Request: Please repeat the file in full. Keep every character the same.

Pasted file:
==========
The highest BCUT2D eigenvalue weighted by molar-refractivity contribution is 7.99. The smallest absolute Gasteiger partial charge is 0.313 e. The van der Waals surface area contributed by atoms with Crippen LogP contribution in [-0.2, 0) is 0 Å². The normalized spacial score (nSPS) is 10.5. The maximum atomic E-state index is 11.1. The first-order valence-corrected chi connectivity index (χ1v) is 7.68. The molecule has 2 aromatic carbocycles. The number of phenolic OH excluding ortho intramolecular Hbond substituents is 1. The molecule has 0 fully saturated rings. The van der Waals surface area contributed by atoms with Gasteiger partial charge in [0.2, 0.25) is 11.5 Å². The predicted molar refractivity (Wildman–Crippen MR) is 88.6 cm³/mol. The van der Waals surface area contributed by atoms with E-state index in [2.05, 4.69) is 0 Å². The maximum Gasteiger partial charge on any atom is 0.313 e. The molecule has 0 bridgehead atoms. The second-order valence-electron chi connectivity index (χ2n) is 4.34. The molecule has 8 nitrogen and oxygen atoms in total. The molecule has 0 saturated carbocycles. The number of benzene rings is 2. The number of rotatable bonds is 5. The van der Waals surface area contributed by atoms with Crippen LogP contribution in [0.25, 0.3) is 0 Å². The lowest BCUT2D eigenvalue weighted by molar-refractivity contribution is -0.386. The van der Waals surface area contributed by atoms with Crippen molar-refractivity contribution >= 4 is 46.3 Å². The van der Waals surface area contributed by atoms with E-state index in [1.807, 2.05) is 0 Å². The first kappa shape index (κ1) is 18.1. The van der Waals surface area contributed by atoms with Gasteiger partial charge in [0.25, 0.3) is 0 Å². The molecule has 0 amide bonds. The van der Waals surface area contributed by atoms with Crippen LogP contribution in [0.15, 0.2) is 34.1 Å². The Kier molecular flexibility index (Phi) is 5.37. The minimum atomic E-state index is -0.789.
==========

The highest BCUT2D eigenvalue weighted by molar-refractivity contribution is 7.99. The smallest absolute Gasteiger partial charge is 0.313 e. The van der Waals surface area contributed by atoms with Crippen LogP contribution in [-0.2, 0) is 0 Å². The normalized spacial score (nSPS) is 10.5. The maximum atomic E-state index is 11.1. The first-order valence-corrected chi connectivity index (χ1v) is 7.68. The molecule has 2 aromatic carbocycles. The number of phenolic OH excluding ortho intramolecular Hbond substituents is 1. The molecule has 0 fully saturated rings. The van der Waals surface area contributed by atoms with Gasteiger partial charge in [0.2, 0.25) is 11.5 Å². The predicted molar refractivity (Wildman–Crippen MR) is 88.6 cm³/mol. The van der Waals surface area contributed by atoms with E-state index in [2.05, 4.69) is 0 Å². The maximum Gasteiger partial charge on any atom is 0.313 e. The molecule has 0 bridgehead atoms. The second-order valence-electron chi connectivity index (χ2n) is 4.34. The molecule has 8 nitrogen and oxygen atoms in total. The molecule has 0 saturated carbocycles. The number of benzene rings is 2. The number of rotatable bonds is 5. The van der Waals surface area contributed by atoms with Crippen LogP contribution in [0.25, 0.3) is 0 Å². The lowest BCUT2D eigenvalue weighted by molar-refractivity contribution is -0.386. The van der Waals surface area contributed by atoms with Crippen molar-refractivity contribution >= 4 is 46.3 Å². The van der Waals surface area contributed by atoms with E-state index in [1.807, 2.05) is 0 Å². The first kappa shape index (κ1) is 18.1. The van der Waals surface area contributed by atoms with Gasteiger partial charge in [0.25, 0.3) is 0 Å². The molecule has 0 amide bonds. The van der Waals surface area contributed by atoms with Crippen LogP contribution in [0.15, 0.2) is 34.1 Å². The Kier molecular flexibility index (Phi) is 5.37. The minimum atomic E-state index is -0.789.